Monday, April 25, 2005

On Channel Two

Until I read Andy Cline's entry at, I didn't even know it was TV Turn-Off week.  I've already soaked up a few minutes of TV today, so I guess I blew that one.  Next year, next year.  Plus, with the NBA playoffs, forget it.  Anyway, I'm much less inspired by a week for this and a week for that than I am by the grad school mantra: "Get yourself right for next week."  Or something like that.

I read Steve Johnson's article--"Watching TV Makes You Smarter"--yesterday.  And I've read a few of the entries made by folks (here and here and here) from the blogroll who've written on the subject.  Should be clear from the outset that I'm not sure I've got anything much to add.  But I'll try.

Johnson's article suggests to me the importance of more complicated understandings of cognition--of thought activity.  What happens in the encounter with a particular interface--paper or screen?  What's the mentation?  The mind in action?  And how are mediating tools (Werstch, Bruner, others) implicated in the complex neural patterns inside one's head, the firing of pulse-driven networks, the image vectors figuring some animated correspondence to word, sound, intelligible object.  Sure, depending on which examples of television programming we want to invoke as an example, we can argue that the tube affords us activations more complex than we might've known otherwise.  But loopy, fractured narrative structures?  Not unique to television nor to any medium.

I agree with Jeff in his contention that Johnson's article is a solid articulation of the cultural shift instigated by new media; a media mind--yup. And yet it's not just the media part of the phrase that seems to be misunderstood, obscured in the school-as-institution's cling to literacy.  Mind, too, has been shrugged aside either as a mystical, speculative science or, in no more hopeful terms, as a universalizing monolith misappropriated to the narrow path of biological determinism (I oversimplify, but some version close to this one seems familiar).  Three pounds of generic (c'mon, whose is it?) grey matter and a dissection pan.  Since I've been reading some brain science books this semester, I've been wondering--week in, week out--about how much bearing it has on the work we do in composition, especially when we hinge pedagogies on new media.  How much do we assume, for example, about how minds work, about how meaning is differently apprehended, differently made?  The givens in comprehension? Whether attendant to the teacher-penned comments at the margin of the page or in the complexly spun plots of a television program. Recently and specifically, it's been Faucconier and Turner on conceptual blends and Antonio Damasio on mind and affect in The Feeling of What Happens.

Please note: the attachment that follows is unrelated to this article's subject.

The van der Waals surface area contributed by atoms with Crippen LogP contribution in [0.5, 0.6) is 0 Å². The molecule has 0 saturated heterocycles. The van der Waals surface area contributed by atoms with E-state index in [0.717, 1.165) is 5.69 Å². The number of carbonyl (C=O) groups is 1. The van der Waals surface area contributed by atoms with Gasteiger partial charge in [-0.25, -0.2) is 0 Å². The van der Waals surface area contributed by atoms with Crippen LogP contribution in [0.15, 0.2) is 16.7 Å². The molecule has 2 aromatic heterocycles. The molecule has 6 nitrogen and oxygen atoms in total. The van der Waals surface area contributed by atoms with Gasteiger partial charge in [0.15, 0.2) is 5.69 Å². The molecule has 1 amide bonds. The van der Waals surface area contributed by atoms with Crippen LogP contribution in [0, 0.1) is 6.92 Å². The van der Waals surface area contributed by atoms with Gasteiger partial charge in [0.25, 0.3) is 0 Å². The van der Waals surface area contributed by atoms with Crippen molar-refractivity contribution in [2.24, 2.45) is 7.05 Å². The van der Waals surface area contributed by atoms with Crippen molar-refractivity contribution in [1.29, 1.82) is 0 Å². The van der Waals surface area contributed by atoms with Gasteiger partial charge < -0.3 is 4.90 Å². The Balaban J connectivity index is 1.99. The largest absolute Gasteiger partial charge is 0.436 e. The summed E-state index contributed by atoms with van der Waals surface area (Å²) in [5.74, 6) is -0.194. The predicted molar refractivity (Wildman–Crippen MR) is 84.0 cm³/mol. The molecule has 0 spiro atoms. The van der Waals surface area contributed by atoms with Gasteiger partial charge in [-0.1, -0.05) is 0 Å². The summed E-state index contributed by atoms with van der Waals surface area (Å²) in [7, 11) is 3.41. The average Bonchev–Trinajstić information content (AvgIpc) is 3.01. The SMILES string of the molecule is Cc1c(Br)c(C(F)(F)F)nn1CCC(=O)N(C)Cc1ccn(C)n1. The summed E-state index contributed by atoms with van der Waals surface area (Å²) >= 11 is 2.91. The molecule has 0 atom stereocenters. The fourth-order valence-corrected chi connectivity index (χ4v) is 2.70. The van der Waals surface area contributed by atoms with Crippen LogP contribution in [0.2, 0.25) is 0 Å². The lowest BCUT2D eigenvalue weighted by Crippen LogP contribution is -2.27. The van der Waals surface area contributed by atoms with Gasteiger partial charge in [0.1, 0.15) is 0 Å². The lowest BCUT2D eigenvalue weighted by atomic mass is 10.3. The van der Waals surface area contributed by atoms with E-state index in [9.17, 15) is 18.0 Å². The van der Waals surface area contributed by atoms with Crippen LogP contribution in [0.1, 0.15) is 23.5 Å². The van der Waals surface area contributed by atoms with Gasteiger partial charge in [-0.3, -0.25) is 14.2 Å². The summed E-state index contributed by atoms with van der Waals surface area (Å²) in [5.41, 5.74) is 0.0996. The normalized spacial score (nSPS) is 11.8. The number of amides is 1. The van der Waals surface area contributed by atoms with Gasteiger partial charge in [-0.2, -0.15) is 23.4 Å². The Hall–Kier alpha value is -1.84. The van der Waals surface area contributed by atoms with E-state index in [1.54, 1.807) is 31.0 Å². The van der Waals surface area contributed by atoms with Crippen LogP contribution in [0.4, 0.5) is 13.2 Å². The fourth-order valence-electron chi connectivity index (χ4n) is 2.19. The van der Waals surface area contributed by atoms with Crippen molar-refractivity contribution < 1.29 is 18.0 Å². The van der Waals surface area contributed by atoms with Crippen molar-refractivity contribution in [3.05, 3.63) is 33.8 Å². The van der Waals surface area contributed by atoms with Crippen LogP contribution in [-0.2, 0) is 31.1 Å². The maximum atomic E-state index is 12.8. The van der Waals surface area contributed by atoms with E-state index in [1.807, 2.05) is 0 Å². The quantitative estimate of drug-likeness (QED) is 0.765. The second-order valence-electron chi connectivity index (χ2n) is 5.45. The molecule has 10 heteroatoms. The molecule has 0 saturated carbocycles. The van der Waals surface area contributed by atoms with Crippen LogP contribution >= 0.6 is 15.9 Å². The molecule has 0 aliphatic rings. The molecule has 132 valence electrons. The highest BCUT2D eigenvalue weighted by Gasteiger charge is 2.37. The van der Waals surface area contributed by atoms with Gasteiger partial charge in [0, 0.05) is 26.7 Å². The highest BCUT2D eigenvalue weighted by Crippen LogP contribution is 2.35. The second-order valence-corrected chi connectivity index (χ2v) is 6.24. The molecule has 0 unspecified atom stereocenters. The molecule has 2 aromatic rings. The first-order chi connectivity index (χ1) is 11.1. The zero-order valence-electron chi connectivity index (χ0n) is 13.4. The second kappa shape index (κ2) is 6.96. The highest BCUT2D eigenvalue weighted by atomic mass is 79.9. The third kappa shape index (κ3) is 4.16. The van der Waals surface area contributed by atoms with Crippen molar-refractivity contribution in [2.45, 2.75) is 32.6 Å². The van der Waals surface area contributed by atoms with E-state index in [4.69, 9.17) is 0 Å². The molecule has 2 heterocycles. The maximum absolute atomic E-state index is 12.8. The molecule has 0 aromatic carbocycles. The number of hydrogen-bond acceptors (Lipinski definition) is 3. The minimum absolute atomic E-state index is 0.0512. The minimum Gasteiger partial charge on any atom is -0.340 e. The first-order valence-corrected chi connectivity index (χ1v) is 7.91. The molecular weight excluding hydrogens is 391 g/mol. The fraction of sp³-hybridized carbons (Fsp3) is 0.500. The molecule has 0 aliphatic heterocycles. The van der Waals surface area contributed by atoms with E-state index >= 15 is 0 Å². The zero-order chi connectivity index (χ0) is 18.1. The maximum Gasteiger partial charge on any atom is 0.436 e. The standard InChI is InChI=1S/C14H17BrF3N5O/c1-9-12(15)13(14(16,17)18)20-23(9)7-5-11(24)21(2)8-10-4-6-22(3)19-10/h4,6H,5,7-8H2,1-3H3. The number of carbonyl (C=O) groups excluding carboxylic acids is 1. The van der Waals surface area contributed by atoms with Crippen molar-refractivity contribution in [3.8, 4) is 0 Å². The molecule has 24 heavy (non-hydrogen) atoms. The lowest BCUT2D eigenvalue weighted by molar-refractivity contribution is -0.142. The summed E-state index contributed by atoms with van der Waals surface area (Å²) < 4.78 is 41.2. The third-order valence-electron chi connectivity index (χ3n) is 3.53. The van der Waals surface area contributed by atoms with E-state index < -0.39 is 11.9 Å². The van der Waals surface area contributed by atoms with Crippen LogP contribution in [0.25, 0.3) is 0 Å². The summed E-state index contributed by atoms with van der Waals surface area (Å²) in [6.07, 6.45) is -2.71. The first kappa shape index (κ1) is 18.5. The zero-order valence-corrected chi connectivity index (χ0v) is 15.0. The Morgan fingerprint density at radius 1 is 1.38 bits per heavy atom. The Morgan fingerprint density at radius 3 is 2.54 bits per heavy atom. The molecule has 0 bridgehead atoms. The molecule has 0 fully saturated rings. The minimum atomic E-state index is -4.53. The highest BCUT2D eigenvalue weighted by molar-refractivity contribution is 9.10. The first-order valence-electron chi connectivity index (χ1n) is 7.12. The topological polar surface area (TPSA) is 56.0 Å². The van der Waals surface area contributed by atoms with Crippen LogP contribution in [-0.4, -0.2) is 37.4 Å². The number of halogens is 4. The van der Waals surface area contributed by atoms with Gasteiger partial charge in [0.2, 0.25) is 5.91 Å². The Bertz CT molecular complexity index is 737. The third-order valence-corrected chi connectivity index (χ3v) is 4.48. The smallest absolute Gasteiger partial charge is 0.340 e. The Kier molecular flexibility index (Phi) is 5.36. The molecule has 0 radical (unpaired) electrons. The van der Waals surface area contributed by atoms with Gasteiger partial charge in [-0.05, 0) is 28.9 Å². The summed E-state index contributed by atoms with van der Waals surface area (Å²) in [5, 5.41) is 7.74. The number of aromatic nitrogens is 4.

I expect this discussion will continue to stir throughout the week--as people find time to read Johnson's article at this frenzied moment late in the semester (two weeks to go at SU).  Its coincidence with TV Turn-Off week sets up an interesting counterbalance, no doubt.  As just one last thought, it also got me thinking about the montage episodes ABC has so thoughtfully edited this week (endless efforts to put H.Dumpty back together again).  Last night they aired a re-cycle of Desperate Housewives; Wednesday the same thing's going on with only must-see show of the season in my world, Lost.  And so even as Johnson makes the case that television programming potentially stimulates us to more complex ways of thinking about story sequences and about inferential dialogue-gaps that require us to fill in through projection and anticipation, ABC has turned out full, hour-long episodes dedicated entirely to catch-up, as if everyone wasn't watching every episode.  Continues the questions, how will we be conditioned?  What leaks into habits of mind?  And so on.

Added: Dana Stevens of Slate comments on Johnson's article. Bookmark and Share Posted by at April 25, 2005 7:02 PM to Media